Post by timmy » Sun Oct 03, 2021 11:41 pm

One cannot dispute the logic of the final summary statement.

The outline of IOF's antiquated products is also sufficient evidence that IOF is not likely to play an active role on the global market.

Looking into the future, it is relatively easy for the government to deal with foreign companies, but somewhat harder to get rid of workers and voters -- I wonder whether the long term intention is to be rid of IOF completely. I cannot see a future for a company that can't fire employees who cannot strike, making and selling poorly made relics. Surely someone setting up this solution has to be aware of what the result of their actions will be.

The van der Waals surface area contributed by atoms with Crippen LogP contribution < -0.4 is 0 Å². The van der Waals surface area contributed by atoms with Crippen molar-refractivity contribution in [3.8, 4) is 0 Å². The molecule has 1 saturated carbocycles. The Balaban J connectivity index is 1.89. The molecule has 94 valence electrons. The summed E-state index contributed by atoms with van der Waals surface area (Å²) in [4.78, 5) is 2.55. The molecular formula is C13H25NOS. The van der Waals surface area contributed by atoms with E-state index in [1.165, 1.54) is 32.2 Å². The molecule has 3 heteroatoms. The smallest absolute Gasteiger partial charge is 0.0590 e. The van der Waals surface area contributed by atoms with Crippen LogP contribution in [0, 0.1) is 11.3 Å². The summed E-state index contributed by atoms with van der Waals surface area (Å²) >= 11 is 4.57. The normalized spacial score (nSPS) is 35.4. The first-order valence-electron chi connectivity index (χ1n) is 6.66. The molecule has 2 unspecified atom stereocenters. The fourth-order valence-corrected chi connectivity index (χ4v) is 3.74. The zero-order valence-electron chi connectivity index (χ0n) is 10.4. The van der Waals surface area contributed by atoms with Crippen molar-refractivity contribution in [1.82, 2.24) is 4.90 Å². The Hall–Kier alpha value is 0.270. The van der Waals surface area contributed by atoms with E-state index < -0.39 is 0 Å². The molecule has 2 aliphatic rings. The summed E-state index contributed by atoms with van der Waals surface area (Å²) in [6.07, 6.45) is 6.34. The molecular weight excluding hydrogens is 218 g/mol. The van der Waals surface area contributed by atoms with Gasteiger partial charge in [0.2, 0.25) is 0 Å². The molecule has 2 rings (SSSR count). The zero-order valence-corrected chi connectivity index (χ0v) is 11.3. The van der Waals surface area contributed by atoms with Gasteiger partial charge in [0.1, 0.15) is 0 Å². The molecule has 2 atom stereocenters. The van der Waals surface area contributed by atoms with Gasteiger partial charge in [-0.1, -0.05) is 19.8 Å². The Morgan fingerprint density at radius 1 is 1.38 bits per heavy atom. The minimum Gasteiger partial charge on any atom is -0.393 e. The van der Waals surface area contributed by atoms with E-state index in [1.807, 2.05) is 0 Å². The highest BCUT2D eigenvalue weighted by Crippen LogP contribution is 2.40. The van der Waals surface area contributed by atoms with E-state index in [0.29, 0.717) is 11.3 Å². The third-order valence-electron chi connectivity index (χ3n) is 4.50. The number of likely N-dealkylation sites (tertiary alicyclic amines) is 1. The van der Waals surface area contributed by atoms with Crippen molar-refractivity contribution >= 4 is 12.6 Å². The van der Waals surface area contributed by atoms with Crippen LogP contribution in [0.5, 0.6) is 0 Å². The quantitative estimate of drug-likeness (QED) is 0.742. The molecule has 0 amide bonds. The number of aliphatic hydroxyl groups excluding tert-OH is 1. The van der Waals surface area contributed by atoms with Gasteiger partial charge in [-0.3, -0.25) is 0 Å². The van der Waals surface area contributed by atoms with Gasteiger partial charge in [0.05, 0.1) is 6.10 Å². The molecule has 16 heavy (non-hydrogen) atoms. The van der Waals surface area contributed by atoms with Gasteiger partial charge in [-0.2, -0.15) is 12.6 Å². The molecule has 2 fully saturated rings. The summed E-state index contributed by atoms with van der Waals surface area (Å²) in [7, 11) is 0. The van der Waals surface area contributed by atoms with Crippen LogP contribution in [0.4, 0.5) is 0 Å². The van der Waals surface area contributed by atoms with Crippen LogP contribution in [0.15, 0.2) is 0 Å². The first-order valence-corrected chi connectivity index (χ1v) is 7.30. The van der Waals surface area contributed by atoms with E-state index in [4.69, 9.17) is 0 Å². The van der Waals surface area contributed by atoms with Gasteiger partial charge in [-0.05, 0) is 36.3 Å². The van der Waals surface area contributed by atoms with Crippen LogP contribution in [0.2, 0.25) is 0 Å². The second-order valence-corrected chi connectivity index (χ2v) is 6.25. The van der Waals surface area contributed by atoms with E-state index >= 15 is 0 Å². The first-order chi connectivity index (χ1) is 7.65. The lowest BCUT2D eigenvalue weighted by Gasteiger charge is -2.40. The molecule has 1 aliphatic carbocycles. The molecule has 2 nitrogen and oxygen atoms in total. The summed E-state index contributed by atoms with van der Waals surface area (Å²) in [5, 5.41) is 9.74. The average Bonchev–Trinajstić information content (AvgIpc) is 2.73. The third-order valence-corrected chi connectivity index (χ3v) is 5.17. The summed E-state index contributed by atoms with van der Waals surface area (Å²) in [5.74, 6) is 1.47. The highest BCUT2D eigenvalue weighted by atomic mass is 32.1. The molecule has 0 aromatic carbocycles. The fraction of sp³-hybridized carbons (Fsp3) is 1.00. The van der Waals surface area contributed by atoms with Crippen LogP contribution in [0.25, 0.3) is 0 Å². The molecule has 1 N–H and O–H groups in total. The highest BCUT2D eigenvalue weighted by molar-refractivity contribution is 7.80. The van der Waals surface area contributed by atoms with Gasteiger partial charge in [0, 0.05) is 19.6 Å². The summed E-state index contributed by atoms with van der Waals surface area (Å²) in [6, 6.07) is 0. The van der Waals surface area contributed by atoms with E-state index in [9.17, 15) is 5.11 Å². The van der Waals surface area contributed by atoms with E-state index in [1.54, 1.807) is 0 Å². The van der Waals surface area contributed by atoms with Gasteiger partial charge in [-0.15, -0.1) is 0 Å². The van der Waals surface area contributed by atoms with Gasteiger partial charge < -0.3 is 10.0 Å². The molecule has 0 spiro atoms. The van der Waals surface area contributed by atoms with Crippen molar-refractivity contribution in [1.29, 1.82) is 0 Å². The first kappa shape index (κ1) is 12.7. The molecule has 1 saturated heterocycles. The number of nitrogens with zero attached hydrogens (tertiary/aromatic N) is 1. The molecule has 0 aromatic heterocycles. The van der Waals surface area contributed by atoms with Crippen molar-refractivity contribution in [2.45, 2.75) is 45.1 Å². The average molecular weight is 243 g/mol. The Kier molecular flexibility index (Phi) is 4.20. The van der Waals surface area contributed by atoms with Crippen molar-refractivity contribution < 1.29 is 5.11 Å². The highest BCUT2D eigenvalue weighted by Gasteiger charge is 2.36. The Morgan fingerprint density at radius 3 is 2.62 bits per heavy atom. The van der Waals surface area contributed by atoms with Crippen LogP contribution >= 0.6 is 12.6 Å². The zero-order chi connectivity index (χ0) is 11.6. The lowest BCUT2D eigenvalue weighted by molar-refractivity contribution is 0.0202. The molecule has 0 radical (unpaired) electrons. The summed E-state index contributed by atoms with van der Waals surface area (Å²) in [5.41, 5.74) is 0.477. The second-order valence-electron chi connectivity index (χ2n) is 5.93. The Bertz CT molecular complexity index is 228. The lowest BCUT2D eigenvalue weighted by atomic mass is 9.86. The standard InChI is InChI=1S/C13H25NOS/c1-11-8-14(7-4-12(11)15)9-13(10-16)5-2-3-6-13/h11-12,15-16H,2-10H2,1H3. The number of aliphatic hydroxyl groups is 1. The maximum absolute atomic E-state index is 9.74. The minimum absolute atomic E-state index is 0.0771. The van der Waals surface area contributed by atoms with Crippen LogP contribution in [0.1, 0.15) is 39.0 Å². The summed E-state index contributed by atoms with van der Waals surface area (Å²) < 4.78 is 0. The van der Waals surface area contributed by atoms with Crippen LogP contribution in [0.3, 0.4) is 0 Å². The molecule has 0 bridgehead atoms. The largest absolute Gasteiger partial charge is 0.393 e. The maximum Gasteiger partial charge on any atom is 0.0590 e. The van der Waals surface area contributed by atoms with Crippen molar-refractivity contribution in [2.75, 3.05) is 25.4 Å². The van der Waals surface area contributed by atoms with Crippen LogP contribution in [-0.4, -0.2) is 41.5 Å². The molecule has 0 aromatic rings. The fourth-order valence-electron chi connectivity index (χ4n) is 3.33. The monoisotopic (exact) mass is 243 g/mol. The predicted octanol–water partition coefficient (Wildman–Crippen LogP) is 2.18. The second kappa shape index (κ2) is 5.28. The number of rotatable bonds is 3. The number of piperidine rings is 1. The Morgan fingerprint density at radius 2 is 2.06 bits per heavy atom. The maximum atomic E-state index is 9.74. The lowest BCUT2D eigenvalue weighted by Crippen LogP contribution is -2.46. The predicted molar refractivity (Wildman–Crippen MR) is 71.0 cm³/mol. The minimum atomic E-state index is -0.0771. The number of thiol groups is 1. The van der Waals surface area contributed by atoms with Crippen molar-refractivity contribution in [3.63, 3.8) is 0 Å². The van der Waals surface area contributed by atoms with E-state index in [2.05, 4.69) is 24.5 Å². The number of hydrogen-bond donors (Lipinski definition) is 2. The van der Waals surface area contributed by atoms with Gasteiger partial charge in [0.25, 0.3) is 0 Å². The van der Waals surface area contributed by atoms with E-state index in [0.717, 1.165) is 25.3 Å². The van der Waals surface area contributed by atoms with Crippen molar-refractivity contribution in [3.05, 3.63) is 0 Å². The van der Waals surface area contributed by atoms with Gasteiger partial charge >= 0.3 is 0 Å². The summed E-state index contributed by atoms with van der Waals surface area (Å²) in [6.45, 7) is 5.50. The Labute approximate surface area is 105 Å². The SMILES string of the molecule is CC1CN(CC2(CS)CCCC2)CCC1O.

I am wondering whether this is one more step to a complete elimination all civilian firearm ownership.
“The principle of self defense, even involving weapons and bloodshed, has never been condemned, even by Gandhi.” - Martin Luther King, Jr.

“When someone shows you who they are, believe them.” - Maya Angelou

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Re: Government dissolves Ordnance Factory Board

Post by mundaire » Mon Oct 04, 2021 2:27 am

Thank you all for your kind words, just trying to do my bit to help :)
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Re: Government dissolves Ordnance Factory Board

Post by Woods » Mon Oct 04, 2021 11:44 am

Let's pitch for privatisation of these newly formed 6 PSUs. Unless they vanish , we are bound to pay for Ashani et al .